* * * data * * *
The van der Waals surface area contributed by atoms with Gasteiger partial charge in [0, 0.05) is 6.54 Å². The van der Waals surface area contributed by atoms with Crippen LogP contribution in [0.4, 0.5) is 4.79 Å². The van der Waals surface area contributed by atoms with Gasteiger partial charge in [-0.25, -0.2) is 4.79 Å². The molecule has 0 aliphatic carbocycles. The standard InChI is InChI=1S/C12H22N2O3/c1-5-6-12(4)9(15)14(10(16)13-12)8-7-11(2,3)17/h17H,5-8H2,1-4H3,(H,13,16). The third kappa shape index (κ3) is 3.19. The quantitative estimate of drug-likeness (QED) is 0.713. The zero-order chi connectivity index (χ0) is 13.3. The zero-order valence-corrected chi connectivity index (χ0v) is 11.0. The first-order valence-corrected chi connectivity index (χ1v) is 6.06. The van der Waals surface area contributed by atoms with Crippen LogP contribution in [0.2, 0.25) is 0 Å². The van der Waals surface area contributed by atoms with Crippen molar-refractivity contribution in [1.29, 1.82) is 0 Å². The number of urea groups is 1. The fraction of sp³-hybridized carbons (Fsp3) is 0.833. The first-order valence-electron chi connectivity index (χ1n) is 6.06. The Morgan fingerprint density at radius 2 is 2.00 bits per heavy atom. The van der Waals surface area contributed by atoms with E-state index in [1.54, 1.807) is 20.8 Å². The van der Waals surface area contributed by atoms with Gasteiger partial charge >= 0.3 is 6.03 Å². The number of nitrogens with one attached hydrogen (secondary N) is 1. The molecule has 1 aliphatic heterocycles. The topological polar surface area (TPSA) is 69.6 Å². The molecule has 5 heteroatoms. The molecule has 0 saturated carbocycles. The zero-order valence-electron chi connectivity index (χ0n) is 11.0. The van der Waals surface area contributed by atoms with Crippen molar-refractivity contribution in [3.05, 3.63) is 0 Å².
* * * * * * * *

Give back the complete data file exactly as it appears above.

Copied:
The van der Waals surface area contributed by atoms with Gasteiger partial charge in [0, 0.05) is 6.54 Å². The van der Waals surface area contributed by atoms with Crippen LogP contribution in [0.4, 0.5) is 4.79 Å². The van der Waals surface area contributed by atoms with Gasteiger partial charge in [-0.25, -0.2) is 4.79 Å². The molecule has 0 aliphatic carbocycles. The standard InChI is InChI=1S/C12H22N2O3/c1-5-6-12(4)9(15)14(10(16)13-12)8-7-11(2,3)17/h17H,5-8H2,1-4H3,(H,13,16). The third kappa shape index (κ3) is 3.19. The quantitative estimate of drug-likeness (QED) is 0.713. The zero-order chi connectivity index (χ0) is 13.3. The zero-order valence-corrected chi connectivity index (χ0v) is 11.0. The first-order valence-corrected chi connectivity index (χ1v) is 6.06. The van der Waals surface area contributed by atoms with Crippen LogP contribution in [0.2, 0.25) is 0 Å². The van der Waals surface area contributed by atoms with Crippen molar-refractivity contribution in [1.29, 1.82) is 0 Å². The number of urea groups is 1. The fraction of sp³-hybridized carbons (Fsp3) is 0.833. The first-order valence-electron chi connectivity index (χ1n) is 6.06. The Morgan fingerprint density at radius 2 is 2.00 bits per heavy atom. The van der Waals surface area contributed by atoms with E-state index in [1.54, 1.807) is 20.8 Å². The van der Waals surface area contributed by atoms with Gasteiger partial charge >= 0.3 is 6.03 Å². The number of nitrogens with one attached hydrogen (secondary N) is 1. The molecule has 1 aliphatic heterocycles. The topological polar surface area (TPSA) is 69.6 Å². The molecule has 5 heteroatoms. The molecule has 0 saturated carbocycles. The zero-order valence-electron chi connectivity index (χ0n) is 11.0. The van der Waals surface area contributed by atoms with Crippen molar-refractivity contribution in [3.05, 3.63) is 0 Å².